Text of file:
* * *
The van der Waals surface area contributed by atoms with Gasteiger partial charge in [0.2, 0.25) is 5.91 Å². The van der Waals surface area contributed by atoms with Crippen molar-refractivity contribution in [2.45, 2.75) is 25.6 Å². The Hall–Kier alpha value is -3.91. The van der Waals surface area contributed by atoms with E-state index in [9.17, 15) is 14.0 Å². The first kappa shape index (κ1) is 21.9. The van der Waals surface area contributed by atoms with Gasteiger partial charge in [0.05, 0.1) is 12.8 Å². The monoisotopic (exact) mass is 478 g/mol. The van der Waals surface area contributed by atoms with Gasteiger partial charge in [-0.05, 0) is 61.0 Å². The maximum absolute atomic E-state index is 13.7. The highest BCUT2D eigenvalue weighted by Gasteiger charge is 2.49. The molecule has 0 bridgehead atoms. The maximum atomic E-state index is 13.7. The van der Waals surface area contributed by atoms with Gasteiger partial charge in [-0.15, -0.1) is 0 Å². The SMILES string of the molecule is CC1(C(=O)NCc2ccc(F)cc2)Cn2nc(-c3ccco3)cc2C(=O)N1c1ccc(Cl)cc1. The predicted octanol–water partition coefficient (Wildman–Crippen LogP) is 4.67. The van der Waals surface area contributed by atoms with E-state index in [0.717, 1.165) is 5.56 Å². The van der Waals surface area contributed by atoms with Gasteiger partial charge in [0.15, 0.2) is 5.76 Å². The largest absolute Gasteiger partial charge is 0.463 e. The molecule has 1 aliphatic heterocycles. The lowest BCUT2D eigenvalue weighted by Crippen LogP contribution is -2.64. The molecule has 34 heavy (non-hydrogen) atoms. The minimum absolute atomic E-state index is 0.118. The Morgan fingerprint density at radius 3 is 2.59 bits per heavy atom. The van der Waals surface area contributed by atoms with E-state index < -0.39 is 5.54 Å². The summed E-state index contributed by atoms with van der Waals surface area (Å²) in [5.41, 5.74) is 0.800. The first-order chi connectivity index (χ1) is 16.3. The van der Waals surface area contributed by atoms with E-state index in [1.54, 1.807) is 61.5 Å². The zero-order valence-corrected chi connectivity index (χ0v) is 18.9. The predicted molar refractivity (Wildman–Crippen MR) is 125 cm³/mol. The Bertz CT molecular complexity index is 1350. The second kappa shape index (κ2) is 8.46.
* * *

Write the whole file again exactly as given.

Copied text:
The van der Waals surface area contributed by atoms with Gasteiger partial charge in [0.2, 0.25) is 5.91 Å². The van der Waals surface area contributed by atoms with Crippen molar-refractivity contribution in [2.45, 2.75) is 25.6 Å². The Hall–Kier alpha value is -3.91. The van der Waals surface area contributed by atoms with E-state index in [9.17, 15) is 14.0 Å². The first kappa shape index (κ1) is 21.9. The van der Waals surface area contributed by atoms with Gasteiger partial charge in [0.05, 0.1) is 12.8 Å². The monoisotopic (exact) mass is 478 g/mol. The van der Waals surface area contributed by atoms with Gasteiger partial charge in [-0.05, 0) is 61.0 Å². The maximum absolute atomic E-state index is 13.7. The highest BCUT2D eigenvalue weighted by Gasteiger charge is 2.49. The molecule has 0 bridgehead atoms. The maximum atomic E-state index is 13.7. The van der Waals surface area contributed by atoms with Gasteiger partial charge in [-0.15, -0.1) is 0 Å². The SMILES string of the molecule is CC1(C(=O)NCc2ccc(F)cc2)Cn2nc(-c3ccco3)cc2C(=O)N1c1ccc(Cl)cc1. The predicted octanol–water partition coefficient (Wildman–Crippen LogP) is 4.67. The van der Waals surface area contributed by atoms with E-state index in [0.717, 1.165) is 5.56 Å². The van der Waals surface area contributed by atoms with Gasteiger partial charge in [0.15, 0.2) is 5.76 Å². The largest absolute Gasteiger partial charge is 0.463 e. The molecule has 1 aliphatic heterocycles. The lowest BCUT2D eigenvalue weighted by Crippen LogP contribution is -2.64. The molecule has 34 heavy (non-hydrogen) atoms. The minimum absolute atomic E-state index is 0.118. The Morgan fingerprint density at radius 3 is 2.59 bits per heavy atom. The van der Waals surface area contributed by atoms with E-state index < -0.39 is 5.54 Å². The summed E-state index contributed by atoms with van der Waals surface area (Å²) in [5.41, 5.74) is 0.800. The first-order chi connectivity index (χ1) is 16.3. The van der Waals surface area contributed by atoms with E-state index in [1.54, 1.807) is 61.5 Å². The zero-order valence-corrected chi connectivity index (χ0v) is 18.9. The predicted molar refractivity (Wildman–Crippen MR) is 125 cm³/mol. The Bertz CT molecular complexity index is 1350. The second kappa shape index (κ2) is 8.46.